Effects of Transhumance and Vegetation Type on Soil Quality of Rangelands in Northern Benin
Rodrigue V. Cao Diogo1, Luc Hippolyte Dossa2, Pénéloppe G. T. Gnavo1, Eva Schlecht3, Andreas Buerkert4
1University of Parakou, Dep. of Sci. and Techn. of Animal Prod. and Fisheries, Benin
Increasing use of natural rangelands by animal herds transhumant from the Sahel to coastal countries may affect the ecology of rangeland soils and food production in these countries. To elucidate this further, we evaluated the effects of transhumance and vegetation type on soil quality of rangelands in two municipalities of northern Benin (Sinende and Tchaourou). Two zones with different intensities of transhumance (Strong: ST and weak: WT) and three vegetation types (VT) namely open forest/woodland savannah, wooded savannah/shrubland savannahs and crop field mosaic were studied. Soil samples (1 kg of pooled soil samples) were collected from 90 plots of 100 m2 (60 on ST and 30 on WT zones) in 5 different spots of 1 m2 using an auger. The composite soil samples were analysed for texture, pH and organic matter contents using standard methods. In addition, soil compaction was monitored using a penetrometer at 5 cm depth.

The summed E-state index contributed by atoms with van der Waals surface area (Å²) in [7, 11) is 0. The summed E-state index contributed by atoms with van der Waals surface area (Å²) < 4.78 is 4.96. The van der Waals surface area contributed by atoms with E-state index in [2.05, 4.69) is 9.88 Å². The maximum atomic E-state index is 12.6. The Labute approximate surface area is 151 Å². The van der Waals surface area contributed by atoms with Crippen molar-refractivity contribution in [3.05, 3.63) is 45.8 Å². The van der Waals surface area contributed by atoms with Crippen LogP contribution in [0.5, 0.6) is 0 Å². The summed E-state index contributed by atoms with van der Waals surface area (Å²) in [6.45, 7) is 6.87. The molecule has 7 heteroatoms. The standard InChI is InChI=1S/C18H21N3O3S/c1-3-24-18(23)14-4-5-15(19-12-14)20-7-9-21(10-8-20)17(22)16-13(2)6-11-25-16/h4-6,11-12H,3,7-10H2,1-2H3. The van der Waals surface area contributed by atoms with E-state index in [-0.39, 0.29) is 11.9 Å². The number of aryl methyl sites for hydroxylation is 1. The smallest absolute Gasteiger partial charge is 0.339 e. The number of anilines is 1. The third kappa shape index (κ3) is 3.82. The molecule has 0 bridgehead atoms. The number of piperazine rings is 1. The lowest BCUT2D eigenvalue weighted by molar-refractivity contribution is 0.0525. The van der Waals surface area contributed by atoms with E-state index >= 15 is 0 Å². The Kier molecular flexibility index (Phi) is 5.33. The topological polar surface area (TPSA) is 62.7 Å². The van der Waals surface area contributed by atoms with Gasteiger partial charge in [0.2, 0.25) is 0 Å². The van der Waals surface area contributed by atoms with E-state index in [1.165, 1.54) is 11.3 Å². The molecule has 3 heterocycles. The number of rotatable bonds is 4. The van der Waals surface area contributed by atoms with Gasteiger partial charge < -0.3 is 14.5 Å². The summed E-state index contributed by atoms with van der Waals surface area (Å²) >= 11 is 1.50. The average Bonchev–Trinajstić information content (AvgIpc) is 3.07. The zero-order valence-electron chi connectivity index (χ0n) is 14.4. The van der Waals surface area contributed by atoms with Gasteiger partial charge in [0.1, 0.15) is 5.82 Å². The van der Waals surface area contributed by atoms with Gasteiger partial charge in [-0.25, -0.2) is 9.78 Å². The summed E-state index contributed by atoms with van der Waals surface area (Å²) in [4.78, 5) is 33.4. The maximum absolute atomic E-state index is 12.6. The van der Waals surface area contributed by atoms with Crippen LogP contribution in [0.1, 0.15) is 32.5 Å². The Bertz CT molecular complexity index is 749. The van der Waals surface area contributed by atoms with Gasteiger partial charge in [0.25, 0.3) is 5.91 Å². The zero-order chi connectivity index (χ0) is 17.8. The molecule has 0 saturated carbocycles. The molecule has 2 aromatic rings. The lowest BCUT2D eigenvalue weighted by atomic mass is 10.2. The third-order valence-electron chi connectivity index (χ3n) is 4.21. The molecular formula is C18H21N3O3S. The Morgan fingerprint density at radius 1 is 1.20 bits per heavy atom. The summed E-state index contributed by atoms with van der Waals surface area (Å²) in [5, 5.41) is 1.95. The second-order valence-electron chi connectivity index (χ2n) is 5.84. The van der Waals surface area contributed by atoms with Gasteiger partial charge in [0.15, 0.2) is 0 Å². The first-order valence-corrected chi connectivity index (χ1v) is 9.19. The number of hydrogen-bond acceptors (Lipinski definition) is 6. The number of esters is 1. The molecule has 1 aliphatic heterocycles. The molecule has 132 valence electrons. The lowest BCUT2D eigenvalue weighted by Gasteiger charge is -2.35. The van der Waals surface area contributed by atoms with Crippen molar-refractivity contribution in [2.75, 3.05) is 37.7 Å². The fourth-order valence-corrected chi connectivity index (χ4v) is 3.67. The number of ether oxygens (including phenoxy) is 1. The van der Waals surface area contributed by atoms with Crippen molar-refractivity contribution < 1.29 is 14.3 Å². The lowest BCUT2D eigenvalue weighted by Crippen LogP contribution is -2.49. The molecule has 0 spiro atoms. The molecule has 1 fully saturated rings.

Keywords: Livestock, natural pasture, pastoral mobility, rangeland soils
Contact Address: Rodrigue V. Cao Diogo, University of Parakou, Dep. of Sci. and Techn. of Animal Prod. and Fisheries, 123 Parakou, Benin, e-mail: dcao_bjyahoo.fr